Cabinet allowed Seanad reform Bill to advance because it had little choice
Column: Once a political system becomes dysfunctional it is difficult to alter
The Seanad chamber. “The Government decision this week to allow the Seanad Reform Bill 2013 to pass to committee stage without a vote arose for reasons of realpolitik rather than from any commitment to reform.” Photograph: Alan Betson
Events and debates this week in the Seanad and within the Fine Gael parliamentary party illustrate the complexity involved in parliamentary reform.
Once a political system has settled into patterns of function or dysfunction it becomes very difficult to alter its operation to any meaningful extent.
The Government decision this week to allow the Seanad Reform Bill 2013 proposed by Katherine Zappone and Feargal Quinn to pass to committee stage without a vote arose for reasons of real politik rat her than from any commitment to reform.
One of the sad realities of our political system is that the fate of Bills is decided by Cabinet on Tuesday morning rather than in the Dáil or Seanad on Wednesday or Thursday. In our dysfunctional system there is seldom the tension or excitement often seen in other parliaments about whether a vote on a Bill will be won or lost. This is largely because every week the Cabinet discusses what legislation is coming before the Dáil and Seanad, and it alone decides whether or not it will let this legislation pass.
Government TDs and Senators are then given their instructions on how to vote and they almost always slavishly comply rather than risk losing the party whip and the privileges that go with it. It is rare for the Cabinet to allow a Bill proposed by anyone other than a Minister to advance even to committee stage.
In his speech in the Seanad on Senator Zappone’s Bill Minister for the Environment Phil Hogan, while insisting that the Government would proceed with a referendum to abolish the Seanad in the autumn, was gracious in his praise of the work which went into the Bill and moderate in tone when setting out reservations he had about some aspects.
Among the reforms proposed in the Bill are new functions for the Seanad in the scrutiny of draft legislation from the institutions of the EU and in the scrutinising of statutory instruments.
It also provides votes in Seanad elections for all in the Republic who can vote in local elections, for all those living in the North entitled to Irish citizenship, and for Irish passport holders living abroad who register with the relevant embassy.
The Minister’s speech was to the effect that the practicalities of all this required further exploration.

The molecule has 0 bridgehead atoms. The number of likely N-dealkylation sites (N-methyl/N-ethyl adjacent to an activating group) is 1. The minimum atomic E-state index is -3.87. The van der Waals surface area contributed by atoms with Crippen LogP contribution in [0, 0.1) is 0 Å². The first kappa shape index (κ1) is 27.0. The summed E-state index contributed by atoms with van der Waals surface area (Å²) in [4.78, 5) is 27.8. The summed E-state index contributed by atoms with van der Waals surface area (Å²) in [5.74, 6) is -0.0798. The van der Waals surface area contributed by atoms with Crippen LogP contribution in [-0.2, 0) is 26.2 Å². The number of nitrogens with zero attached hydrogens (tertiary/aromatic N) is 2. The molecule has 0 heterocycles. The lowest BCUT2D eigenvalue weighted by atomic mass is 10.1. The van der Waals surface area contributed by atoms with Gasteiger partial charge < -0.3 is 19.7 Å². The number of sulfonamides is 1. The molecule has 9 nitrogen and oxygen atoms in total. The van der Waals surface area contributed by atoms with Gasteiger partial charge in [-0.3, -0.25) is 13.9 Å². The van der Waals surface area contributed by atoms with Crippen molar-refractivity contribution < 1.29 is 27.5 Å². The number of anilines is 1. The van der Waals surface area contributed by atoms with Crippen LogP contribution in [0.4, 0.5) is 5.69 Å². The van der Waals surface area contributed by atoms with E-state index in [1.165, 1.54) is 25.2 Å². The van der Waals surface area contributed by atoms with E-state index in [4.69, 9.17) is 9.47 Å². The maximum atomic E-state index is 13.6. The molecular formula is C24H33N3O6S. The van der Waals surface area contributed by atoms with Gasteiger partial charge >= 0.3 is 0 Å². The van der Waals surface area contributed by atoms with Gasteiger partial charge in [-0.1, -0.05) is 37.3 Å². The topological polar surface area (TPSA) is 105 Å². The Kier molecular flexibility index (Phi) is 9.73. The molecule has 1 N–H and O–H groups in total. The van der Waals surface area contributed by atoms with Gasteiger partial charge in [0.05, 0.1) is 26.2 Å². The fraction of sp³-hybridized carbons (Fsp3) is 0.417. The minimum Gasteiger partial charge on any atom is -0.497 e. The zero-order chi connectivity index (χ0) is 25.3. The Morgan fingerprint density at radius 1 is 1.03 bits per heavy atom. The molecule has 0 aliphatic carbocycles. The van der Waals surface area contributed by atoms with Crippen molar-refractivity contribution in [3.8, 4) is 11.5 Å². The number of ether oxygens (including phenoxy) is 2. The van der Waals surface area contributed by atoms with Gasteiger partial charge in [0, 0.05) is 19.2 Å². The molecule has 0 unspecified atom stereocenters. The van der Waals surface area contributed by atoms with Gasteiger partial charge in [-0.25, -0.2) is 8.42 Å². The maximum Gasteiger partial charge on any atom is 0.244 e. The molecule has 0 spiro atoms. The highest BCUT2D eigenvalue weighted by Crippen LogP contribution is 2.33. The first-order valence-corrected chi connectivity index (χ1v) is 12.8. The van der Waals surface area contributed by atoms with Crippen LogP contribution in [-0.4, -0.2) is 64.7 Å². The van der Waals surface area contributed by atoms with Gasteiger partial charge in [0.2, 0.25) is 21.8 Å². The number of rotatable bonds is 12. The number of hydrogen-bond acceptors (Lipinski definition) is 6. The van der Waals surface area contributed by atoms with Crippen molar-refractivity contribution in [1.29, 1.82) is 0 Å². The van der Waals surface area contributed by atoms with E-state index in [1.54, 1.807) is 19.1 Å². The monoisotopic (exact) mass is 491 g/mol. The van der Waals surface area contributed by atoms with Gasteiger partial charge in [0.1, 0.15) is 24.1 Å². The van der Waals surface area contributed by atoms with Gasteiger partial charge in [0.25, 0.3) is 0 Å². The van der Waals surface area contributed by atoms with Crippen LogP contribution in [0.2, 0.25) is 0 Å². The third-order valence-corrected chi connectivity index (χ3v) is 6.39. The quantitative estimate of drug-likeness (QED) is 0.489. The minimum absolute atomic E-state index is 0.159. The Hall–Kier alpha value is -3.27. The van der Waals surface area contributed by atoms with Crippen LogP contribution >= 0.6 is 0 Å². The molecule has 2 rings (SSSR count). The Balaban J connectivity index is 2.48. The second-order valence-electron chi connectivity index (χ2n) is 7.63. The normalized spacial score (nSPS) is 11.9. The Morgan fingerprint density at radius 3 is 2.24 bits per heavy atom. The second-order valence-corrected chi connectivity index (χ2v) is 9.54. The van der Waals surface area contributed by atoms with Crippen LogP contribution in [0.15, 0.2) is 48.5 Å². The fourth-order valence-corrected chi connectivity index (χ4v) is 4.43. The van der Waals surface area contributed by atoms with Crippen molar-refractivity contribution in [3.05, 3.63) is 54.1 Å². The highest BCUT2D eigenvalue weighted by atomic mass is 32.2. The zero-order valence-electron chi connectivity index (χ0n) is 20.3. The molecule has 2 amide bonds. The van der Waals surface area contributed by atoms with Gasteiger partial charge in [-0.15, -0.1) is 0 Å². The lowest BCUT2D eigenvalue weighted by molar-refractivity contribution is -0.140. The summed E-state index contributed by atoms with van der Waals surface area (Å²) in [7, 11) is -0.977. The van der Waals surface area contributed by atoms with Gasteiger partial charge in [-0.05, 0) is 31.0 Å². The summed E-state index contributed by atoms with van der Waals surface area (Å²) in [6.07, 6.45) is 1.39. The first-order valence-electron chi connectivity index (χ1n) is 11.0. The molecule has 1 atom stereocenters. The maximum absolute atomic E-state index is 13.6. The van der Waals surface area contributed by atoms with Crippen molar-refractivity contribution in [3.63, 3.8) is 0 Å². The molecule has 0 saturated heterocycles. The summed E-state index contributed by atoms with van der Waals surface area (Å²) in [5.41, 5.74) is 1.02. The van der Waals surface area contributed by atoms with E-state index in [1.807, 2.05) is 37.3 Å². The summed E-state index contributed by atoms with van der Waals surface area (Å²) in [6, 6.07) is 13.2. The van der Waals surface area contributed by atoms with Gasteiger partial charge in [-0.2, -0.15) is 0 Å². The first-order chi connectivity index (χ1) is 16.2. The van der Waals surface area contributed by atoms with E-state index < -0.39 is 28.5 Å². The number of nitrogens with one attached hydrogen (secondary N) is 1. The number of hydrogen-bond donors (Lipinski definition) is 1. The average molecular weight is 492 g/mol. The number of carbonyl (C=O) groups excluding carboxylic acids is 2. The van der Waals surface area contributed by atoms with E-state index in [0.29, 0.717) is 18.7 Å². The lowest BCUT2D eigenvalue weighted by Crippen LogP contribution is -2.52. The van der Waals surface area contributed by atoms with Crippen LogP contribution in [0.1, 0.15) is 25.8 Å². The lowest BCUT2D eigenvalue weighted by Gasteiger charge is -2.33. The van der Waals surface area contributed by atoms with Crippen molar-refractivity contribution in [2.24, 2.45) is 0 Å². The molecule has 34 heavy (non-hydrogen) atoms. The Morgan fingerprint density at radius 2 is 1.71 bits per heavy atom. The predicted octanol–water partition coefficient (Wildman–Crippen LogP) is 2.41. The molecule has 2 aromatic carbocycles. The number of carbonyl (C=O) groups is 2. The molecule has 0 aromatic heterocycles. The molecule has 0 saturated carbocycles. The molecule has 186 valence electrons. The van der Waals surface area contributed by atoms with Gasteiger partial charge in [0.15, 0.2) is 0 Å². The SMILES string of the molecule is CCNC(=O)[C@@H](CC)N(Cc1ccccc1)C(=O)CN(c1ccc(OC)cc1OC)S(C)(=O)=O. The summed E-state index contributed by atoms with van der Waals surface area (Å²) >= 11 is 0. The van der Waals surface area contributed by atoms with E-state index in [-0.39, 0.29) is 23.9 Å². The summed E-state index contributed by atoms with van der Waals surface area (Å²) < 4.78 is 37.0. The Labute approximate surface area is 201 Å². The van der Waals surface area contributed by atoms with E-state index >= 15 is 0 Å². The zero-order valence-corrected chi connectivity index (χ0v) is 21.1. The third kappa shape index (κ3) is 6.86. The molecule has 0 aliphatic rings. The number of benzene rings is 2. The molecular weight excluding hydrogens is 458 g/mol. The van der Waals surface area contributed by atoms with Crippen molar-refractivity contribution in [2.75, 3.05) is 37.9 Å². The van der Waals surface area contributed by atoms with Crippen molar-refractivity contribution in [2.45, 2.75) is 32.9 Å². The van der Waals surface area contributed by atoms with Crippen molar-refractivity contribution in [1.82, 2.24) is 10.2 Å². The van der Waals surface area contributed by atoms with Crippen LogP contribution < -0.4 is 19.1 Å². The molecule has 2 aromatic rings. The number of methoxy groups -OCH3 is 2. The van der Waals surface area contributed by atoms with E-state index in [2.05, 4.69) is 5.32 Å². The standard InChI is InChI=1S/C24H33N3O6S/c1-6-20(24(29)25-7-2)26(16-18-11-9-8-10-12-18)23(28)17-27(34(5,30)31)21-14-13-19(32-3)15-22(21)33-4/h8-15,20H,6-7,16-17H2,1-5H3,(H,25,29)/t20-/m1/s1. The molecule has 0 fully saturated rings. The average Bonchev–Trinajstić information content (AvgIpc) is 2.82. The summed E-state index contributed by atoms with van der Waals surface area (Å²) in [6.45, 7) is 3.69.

There was no hiding the fact, however, that the decision to let the Seanad Bill 2013 pass to committee stage was forced upon the Government. Fine Gael and Labour Ministers could not be sure their own Senators would vote it down so they bowed to the inevitable. Indeed, the respective leaders in the Seanad of Fine Gael and Labour, Maurice Cummins and Ivana Bacik, both spoke in the debate in terms that made it clear they strongly supported reform proposals.
The passage of this, and of a related Bill on elections from Senator John Crown, to second stage marks a breach of the rigid whip system to some extent in that the threat of rebellion forced the Cabinet’s hand. When it comes to advancing the legislation further in the Seanad or, indeed, were the Government to face similar legislation on Seanad reform in the Dáil, Hogan and his colleagues would be likely to reveal their true colours.
The Seanad Reform Bill, which I should declare I played a relatively small part in writing, serves the important purpose of showing that both the functions of Seanad Éireann and the means by which it is elected could be radically transformed through legislation without the need for constitutional change.
The Bill shows how the Seanad could be transformed into a truly effective chamber capable of assisting the Dáil in holding the government to account, if the government would only let it.
An editorial in this newspaper on Wednesday suggested it was naïve of us to think the Government would accept accountability in this way.
That may prove to be the case, but at least in the process we may manage to expose the Cabinet’s resistance to any reform which would encroach on the near absolute power it has in our system.
Interestingly, the debate on reform legislation in the Seanad coincided with a special meeting of the Fine Gael parliamentary party to debate the issue of reform of the Dáil. Some among Fine Gael’s large cohort of backbenchers are trying to persuade their own Government to allow the Dáil to be more effective. In so doing they may also prove to be naïve, but they are to be commended for their effort. They too are seeking to break the stranglehold which the Cabinet has over our legislature.
Thirty or so Fine Gael backbenchers turned up for the special meeting. They heard Eoghan Murphy TD outline his recently published proposals on changes to Dáil procedures. Those in the room, especially the newer deputies, expressed deep frustration with their inability to exercise their mandate to hold their own Government to account. There was apparently a general disenchantment at the reluctance of the Government, represented at the meeting by the chief whip, Paul Kehoe, to entertain anything other than the most superficial changes in the times and format of Dáil debates.
There are now suggestions that the fact that the debate around the Seanad referendum is being reframed to one about whether the Seanad should be reformed rather than abolished has prompted the Government to seek to dress up its proposal for Seanad abolition with simultaneous proposals for Dáil reform . We await the proposals with interest.Government actions to date suggest they will be merely superficial.